The pace of January home sales in the seven-county metropolitan Chicago real estate market continued the positive trend seen over the last nine months, according to an analysis by RE/MAX. Compared to the results of January 2012, this January saw the number of homes changing hands rising 36 percent more than in January of last year, while the median price moved up three-tenths of a percent to $140,400.
Looking at data on home sales recorded by Midwest Real Estate Data, LLC, the regional multiple listing service, RE/MAX reports that January home sales totaled 6,141 units, up from 4,509 units a year ago.
“The absolute number of homes sold in January tends to be relatively modest in relationship to other months, but the 36 percent year-over-year increase suggests that the rebound in housing activity is maintaining, if not increasing, its momentum,” said Laura Ortoleva, media spokesperson for the RE/MAX Northern Illinois real estate network. Another piece of data supporting that conclusion was the reduction of 32 days in the average time that a home sold in January spent on the market before a sales contract was signed. Known as average market time, this period fell from 174 days in January 2012 to 142 days this January.
Sales registered a solid increase in all seven metro counties in January, ranging from highs of 69 percent in Kendall County and 39 percent in Cook County to 28 percent in both McHenry and Will counties. The median sales price rose in four counties and slipped in 3, but all changes, both positive and negative, were 5 percent or less. In Chicago, sales activity climbed 33 percent and the median price rose 7 percent to $155,000.
As has been the case in January for the last several years, there was a considerable uptick in the percentage of home sales involving distressed properties (foreclosures and short sales). Distressed sales accounted for 49 percent of all January sales this year, up from 44 percent a month earlier but down from 52 percent in January 2012.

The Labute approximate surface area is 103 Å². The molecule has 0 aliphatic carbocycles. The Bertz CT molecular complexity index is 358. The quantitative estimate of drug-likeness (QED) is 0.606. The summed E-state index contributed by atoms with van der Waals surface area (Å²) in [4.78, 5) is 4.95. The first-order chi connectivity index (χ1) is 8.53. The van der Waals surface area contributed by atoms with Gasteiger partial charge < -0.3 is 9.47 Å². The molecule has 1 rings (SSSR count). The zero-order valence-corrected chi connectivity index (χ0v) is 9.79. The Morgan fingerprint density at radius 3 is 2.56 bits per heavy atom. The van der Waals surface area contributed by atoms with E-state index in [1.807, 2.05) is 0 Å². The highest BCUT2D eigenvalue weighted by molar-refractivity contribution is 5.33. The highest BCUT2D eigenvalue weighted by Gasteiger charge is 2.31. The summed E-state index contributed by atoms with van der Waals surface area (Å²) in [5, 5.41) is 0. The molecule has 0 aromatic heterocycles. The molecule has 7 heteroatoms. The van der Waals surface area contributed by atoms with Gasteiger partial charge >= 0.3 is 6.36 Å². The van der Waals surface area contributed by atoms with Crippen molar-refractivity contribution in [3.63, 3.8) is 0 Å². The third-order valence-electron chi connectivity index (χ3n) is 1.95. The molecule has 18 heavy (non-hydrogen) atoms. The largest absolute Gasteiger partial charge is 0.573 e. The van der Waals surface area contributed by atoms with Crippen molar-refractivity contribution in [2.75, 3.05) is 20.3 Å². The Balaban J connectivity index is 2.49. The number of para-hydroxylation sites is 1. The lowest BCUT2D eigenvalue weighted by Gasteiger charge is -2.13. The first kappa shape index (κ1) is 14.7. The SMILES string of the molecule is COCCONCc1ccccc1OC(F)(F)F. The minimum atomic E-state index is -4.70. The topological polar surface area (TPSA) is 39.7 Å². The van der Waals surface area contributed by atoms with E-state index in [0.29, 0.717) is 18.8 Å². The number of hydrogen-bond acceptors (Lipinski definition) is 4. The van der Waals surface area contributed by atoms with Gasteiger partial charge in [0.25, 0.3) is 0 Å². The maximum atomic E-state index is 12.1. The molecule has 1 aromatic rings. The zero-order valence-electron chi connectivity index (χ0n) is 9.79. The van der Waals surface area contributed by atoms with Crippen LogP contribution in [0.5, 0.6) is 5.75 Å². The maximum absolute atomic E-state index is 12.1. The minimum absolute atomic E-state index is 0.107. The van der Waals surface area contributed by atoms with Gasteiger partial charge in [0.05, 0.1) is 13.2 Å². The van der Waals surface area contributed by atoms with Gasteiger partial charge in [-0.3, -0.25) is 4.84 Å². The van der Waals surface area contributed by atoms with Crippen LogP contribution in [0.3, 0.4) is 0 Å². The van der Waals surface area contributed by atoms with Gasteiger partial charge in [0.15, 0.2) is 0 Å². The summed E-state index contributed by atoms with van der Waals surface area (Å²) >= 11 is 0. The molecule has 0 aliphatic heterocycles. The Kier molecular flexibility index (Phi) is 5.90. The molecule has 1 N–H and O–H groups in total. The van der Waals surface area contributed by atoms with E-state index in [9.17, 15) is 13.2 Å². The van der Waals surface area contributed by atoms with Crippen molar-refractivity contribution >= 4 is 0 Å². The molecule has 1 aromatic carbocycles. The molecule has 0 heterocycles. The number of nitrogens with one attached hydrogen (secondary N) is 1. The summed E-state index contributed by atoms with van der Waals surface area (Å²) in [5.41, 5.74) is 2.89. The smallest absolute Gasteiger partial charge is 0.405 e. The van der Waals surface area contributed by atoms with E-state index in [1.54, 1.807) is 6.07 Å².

For detached homes, the median price rose to $158,000 in January, up 4 percent from $152,000 a year earlier. The average time those homes spent on the market fell from 167 days in 2012 to 140 days this year. Detached-home sales in the metro market increased by 34 percent in January to 3,876 units from 2,890 units a year earlier.
All seven metro counties, as well as the City of Chicago, showed gains in detached sales, and the median price rose in five counties and in the city. In terms of sales gains, the strongest performance was in Kendall County, where sales were 59 percent higher this January than last. The next best result was in Cook County where the gain was 42 percent, followed by DuPage, up 36 percent; Kane, up 27 percent; McHenry, up 26 percent; Lake, up 22 percent, and Will, up 14 percent. Sales in Chicago climbed 36 percent.
Kane County was the top performer in terms of improved home prices, with the median price rising 17 percent to $153,750. Other changes in the median price were as follows: up 2 percent in Cook to $140,000; down 3 percent in DuPage to $230,000; up 5 percent in Kendall to $176,750; up 2 percent in Lake to $167,000; down 2 percent in McHenry to $152,000; up 11 percent in Will to $167,000 and up 6 percent in Chicago to $125,000.
The average market time shortened in all seven counties, but the drop in Kendall County was dramatic, as the average fell from 218 days in January 2012 to just 97 days this January.
For attached homes, the picture in January was somewhat similar but not identical. Sales volume was up 40 percent in the seven-county area to 2,265 units when compared to January 2012, and the average market time dropped to 145 days from 187 days. The median price slipped to $111,000 from $115,250 a year ago, a 4 percent decline.
Sales volume climbed in all seven counties, with the collar counties showing the most robust gains. Leading were Will and Kendall, with increases of 103 percent and 92 percent, respectively. Results for the other counties were as follows: Cook, up 35 percent; DuPage, up 28 percent; Kane, up 57 percent; Lake, up 60 percent, and McHenry, up 39 percent. Sales volume climbed 31 percent in Chicago, which also had the most positive change in median price, a gain of 8 percent to $200,000. This jump had a positive impact on Cook County, which accounted for 68 percent of all attached sales in the metro area during January. Cook recorded an increase in its median sales price of 0.8 percent to $126,000. The median price also crept up 0.1 percent in Will County to $105,000.
Average market time also shortened across the metro area, especially in DuPage and Will Counties, where the improvement was 71 days and 64 days, respectively.